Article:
“We are talking about a big improvement,” opines Kuttruf. “The seat unit now has the position like you are on a real Naked sports motorcycle. The old bike was a good, comfortable position but it felt like it was only ‘one’ position: you were sitting on the bike and that was it. Now you have more freedom to switch between sporty, casual and easy-riding.”

Seat-unit_690-DUKE-R Seat-unit_MY16_02 Seat-unit_MY15_02

 

3. Show me, show me …
The dash is normally an overlooked part of a bike; something that serves a purpose but can ultimately frustrate over time if it doesn’t work or respond well. The 690 DUKE has a curious new wide color TFT display that screams ‘look at me’. Here we turn to KTM’s promotional booklet for the ideal explanation: ‘As you rev the engine, the display bars even change color, either spurring you on or telling you to back off when the engine’s still cold. The display also automatically adapts its illumination to the ambient light. Furthermore, you can access an overview of the selected riding options and adjust them on the go via four illuminated keys on the left handlebar.’ Electronics on the 690 DUKE include the lean angle sensitive ABS (a first for the segment) and three riding modes, all indicated by the TFT.

“This is the first time ever that KTM have introduced such a ‘tablet’ looking display,” Thomas comments. “It is great for going through the functions of the bike and it very comprehensive in terms of the way the information is presented and things like the day and night mode. It helps the motorcycle to be lighter and have a super-modern appearance.”

TFT-display_menu TFT-display_cold-engine TFT-display_high-RPM

So … anything else? Quite a bit in fact. For extra motivation to delay flexing the credit card or fastening the helmet buckle then there are other elements like a weight-saving exhaust system (a kilo lighter), the pre-silencer located under the engine for lower centre of gravity, new triple clamps and less offset for more stability and optimized intake to meet Euro 4 emission control standards (another ‘first’ for KTM). New graphics and livery (black frame? nice!) and more PowerParts in the catalog to upgrade and make the 690 DUKE ‘meaner’. The R version is the embodiment of this sporty edge from the extra parts (Akrapovič slip-on can for example). One more pearl:“The bike features Metzeler 7RR tyres and a competent rider will know right away how good they are!”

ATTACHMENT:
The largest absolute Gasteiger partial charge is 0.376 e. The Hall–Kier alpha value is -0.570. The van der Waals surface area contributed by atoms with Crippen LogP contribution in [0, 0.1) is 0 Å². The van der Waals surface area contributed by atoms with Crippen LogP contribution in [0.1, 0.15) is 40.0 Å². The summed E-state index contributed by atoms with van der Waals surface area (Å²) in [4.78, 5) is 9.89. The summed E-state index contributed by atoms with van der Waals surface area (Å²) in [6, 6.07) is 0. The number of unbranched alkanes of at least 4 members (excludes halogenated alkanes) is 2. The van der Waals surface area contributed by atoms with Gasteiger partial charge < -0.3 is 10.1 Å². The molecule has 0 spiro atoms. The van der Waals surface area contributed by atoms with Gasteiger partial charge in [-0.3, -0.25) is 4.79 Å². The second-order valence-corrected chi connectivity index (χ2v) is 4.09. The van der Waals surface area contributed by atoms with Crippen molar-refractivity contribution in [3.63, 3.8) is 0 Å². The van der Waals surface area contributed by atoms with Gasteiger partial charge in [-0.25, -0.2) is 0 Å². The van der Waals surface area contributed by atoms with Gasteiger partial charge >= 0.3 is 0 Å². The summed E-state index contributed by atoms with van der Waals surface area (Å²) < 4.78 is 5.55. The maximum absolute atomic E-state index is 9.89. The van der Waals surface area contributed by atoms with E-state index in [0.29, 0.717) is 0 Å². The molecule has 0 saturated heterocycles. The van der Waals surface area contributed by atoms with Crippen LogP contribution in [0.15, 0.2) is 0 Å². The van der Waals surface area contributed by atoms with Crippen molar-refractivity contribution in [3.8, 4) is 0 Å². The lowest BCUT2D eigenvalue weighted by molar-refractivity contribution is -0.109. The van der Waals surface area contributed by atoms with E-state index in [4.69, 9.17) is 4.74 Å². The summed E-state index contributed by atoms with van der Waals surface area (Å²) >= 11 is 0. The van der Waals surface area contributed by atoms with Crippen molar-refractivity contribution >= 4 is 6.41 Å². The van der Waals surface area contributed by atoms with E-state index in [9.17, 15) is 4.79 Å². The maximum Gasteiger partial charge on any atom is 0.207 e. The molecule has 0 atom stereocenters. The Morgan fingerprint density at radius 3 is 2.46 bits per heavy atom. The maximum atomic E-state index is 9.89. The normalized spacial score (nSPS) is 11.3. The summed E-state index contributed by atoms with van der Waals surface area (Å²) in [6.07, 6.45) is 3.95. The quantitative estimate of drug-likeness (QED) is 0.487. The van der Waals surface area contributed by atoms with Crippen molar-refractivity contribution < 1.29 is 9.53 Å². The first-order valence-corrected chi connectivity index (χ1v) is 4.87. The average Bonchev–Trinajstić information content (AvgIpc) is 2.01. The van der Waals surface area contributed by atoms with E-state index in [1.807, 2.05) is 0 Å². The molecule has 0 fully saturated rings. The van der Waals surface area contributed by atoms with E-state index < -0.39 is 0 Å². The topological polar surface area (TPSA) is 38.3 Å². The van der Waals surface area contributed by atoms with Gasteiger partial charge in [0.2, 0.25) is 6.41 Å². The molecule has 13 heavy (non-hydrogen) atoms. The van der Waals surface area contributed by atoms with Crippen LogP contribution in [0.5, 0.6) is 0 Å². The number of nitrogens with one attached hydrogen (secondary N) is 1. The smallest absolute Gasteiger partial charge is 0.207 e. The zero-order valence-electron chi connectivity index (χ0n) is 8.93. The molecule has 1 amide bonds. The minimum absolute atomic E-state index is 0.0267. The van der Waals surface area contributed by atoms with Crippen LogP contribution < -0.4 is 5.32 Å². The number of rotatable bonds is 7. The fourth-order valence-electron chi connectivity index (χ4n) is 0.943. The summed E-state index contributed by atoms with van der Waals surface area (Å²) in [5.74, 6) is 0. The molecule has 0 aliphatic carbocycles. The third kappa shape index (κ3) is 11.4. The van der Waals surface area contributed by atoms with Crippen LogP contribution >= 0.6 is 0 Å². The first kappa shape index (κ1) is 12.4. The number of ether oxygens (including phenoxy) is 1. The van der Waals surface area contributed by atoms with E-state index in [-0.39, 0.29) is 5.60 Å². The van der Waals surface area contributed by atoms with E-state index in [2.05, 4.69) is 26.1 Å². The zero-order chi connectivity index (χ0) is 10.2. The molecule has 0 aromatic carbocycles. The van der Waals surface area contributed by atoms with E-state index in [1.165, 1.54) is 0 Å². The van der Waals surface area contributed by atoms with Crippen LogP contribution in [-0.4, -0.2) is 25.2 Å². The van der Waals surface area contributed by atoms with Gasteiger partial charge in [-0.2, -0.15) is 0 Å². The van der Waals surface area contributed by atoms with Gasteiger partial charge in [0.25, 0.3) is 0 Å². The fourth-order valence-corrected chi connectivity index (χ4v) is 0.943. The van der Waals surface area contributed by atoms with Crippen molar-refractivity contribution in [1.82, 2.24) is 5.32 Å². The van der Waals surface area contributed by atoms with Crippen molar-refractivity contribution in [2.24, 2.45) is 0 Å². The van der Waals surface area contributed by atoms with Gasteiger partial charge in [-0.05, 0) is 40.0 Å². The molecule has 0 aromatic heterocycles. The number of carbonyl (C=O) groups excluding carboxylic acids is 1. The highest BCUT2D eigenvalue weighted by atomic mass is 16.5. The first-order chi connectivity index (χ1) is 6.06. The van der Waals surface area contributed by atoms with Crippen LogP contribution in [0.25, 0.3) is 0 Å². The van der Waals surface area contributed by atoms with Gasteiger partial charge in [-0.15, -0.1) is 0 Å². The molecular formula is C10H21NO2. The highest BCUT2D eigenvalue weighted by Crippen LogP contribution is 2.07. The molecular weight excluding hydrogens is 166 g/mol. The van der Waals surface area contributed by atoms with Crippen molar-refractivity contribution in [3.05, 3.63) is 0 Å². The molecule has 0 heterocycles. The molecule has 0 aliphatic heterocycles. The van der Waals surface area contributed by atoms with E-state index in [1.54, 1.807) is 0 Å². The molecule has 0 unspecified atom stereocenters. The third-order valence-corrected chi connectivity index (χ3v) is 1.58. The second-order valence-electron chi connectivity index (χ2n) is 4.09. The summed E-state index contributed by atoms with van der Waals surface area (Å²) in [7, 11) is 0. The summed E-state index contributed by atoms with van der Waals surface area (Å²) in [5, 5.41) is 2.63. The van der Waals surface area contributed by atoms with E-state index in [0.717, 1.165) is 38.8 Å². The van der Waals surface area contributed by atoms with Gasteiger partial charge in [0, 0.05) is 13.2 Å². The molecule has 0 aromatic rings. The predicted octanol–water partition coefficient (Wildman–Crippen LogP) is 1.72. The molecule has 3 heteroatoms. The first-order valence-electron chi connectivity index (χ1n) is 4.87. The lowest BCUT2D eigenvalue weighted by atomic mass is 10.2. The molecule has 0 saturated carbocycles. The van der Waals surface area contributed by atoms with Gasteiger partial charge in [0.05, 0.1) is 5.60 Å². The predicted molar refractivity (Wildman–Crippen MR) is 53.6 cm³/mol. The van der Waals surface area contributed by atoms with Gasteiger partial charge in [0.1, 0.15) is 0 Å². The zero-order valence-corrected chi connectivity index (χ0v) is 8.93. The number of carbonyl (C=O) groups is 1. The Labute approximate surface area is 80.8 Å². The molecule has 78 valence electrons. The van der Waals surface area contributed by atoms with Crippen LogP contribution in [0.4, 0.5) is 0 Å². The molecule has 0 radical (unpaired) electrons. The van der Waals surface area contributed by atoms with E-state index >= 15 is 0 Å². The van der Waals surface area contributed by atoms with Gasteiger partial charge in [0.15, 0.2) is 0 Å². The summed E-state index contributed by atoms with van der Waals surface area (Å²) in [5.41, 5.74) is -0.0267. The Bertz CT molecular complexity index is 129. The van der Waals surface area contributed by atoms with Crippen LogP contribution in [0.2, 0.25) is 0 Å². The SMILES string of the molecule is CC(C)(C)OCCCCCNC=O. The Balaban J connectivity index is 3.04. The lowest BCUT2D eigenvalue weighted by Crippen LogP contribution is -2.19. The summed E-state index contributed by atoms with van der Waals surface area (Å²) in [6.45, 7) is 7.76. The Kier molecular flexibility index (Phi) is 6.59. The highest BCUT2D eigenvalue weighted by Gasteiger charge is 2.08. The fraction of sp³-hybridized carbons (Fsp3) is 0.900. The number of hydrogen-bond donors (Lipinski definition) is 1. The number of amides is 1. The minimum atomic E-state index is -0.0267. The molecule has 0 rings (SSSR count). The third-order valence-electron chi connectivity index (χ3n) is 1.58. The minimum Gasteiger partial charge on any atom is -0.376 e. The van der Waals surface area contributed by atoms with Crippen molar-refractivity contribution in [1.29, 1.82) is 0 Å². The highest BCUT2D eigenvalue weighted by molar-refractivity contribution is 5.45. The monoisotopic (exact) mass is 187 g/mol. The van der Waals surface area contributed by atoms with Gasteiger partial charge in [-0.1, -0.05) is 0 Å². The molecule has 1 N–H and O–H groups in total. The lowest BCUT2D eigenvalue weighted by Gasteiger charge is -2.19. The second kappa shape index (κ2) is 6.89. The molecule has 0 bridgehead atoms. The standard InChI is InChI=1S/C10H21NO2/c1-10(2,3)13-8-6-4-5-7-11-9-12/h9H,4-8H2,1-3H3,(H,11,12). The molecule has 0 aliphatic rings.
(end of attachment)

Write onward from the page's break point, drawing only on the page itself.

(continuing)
Credit: KTMblog.com

For more information about the best powersports available in the Midwest, tons of the best OEM brands, motorcycles, personal watercrafts, atvs, utvs, scooters, parts, accessories, full-service and repair, winterization, storage options, seasonal-prep, or maintenance tips please visit our website at www.villagemotorsports.net .

#villagemotorsports #midwest #grandrapids #KTM #Duke #motorcycles #racelife #puremichigan #powersports #snowmobiles #motorcycles #UTV #ATV #scooter #outdoorlife #rideeverywhere #oemparts #aftermarketparts #oemaccessories #aftermarketaccessories